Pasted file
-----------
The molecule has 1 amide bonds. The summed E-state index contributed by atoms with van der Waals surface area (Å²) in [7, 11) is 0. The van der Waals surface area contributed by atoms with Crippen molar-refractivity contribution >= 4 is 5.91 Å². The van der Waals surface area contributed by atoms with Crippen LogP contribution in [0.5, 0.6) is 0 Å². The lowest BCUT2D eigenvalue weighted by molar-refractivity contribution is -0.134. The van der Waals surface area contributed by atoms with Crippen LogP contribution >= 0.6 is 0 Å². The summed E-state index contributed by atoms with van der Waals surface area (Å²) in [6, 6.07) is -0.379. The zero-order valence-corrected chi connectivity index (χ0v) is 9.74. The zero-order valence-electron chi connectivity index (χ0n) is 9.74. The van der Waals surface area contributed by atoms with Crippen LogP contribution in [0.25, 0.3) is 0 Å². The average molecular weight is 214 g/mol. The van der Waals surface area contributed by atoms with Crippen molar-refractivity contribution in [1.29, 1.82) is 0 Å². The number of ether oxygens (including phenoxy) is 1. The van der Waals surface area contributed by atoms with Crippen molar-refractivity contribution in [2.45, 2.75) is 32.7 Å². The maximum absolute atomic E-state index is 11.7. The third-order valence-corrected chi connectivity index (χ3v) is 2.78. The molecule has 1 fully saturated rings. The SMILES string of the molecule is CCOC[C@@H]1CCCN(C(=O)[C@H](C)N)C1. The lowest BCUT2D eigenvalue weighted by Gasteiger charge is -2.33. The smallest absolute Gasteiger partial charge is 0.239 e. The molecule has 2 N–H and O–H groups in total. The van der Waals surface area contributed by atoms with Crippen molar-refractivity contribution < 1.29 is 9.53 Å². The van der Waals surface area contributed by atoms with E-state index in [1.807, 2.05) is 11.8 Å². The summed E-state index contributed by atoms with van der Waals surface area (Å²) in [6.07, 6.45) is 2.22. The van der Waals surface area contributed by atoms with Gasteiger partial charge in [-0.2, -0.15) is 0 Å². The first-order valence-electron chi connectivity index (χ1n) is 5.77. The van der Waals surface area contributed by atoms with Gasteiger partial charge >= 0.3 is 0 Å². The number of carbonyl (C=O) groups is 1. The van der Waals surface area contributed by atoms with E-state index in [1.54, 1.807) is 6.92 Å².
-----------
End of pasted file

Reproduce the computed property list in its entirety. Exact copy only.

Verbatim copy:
The molecule has 1 amide bonds. The summed E-state index contributed by atoms with van der Waals surface area (Å²) in [7, 11) is 0. The van der Waals surface area contributed by atoms with Crippen molar-refractivity contribution >= 4 is 5.91 Å². The van der Waals surface area contributed by atoms with Crippen LogP contribution in [0.5, 0.6) is 0 Å². The lowest BCUT2D eigenvalue weighted by molar-refractivity contribution is -0.134. The van der Waals surface area contributed by atoms with Crippen LogP contribution >= 0.6 is 0 Å². The summed E-state index contributed by atoms with van der Waals surface area (Å²) in [6, 6.07) is -0.379. The zero-order valence-corrected chi connectivity index (χ0v) is 9.74. The zero-order valence-electron chi connectivity index (χ0n) is 9.74. The van der Waals surface area contributed by atoms with Crippen LogP contribution in [0.25, 0.3) is 0 Å². The average molecular weight is 214 g/mol. The van der Waals surface area contributed by atoms with Crippen molar-refractivity contribution in [1.29, 1.82) is 0 Å². The number of ether oxygens (including phenoxy) is 1. The van der Waals surface area contributed by atoms with Crippen molar-refractivity contribution in [2.45, 2.75) is 32.7 Å². The maximum absolute atomic E-state index is 11.7. The third-order valence-corrected chi connectivity index (χ3v) is 2.78. The molecule has 1 fully saturated rings. The SMILES string of the molecule is CCOC[C@@H]1CCCN(C(=O)[C@H](C)N)C1. The lowest BCUT2D eigenvalue weighted by Gasteiger charge is -2.33. The smallest absolute Gasteiger partial charge is 0.239 e. The molecule has 2 N–H and O–H groups in total. The van der Waals surface area contributed by atoms with Crippen molar-refractivity contribution < 1.29 is 9.53 Å². The van der Waals surface area contributed by atoms with E-state index in [1.807, 2.05) is 11.8 Å². The summed E-state index contributed by atoms with van der Waals surface area (Å²) in [6.07, 6.45) is 2.22. The van der Waals surface area contributed by atoms with Gasteiger partial charge in [-0.2, -0.15) is 0 Å². The first-order valence-electron chi connectivity index (χ1n) is 5.77. The van der Waals surface area contributed by atoms with Gasteiger partial charge >= 0.3 is 0 Å². The number of carbonyl (C=O) groups is 1. The van der Waals surface area contributed by atoms with E-state index in [1.54, 1.807) is 6.92 Å².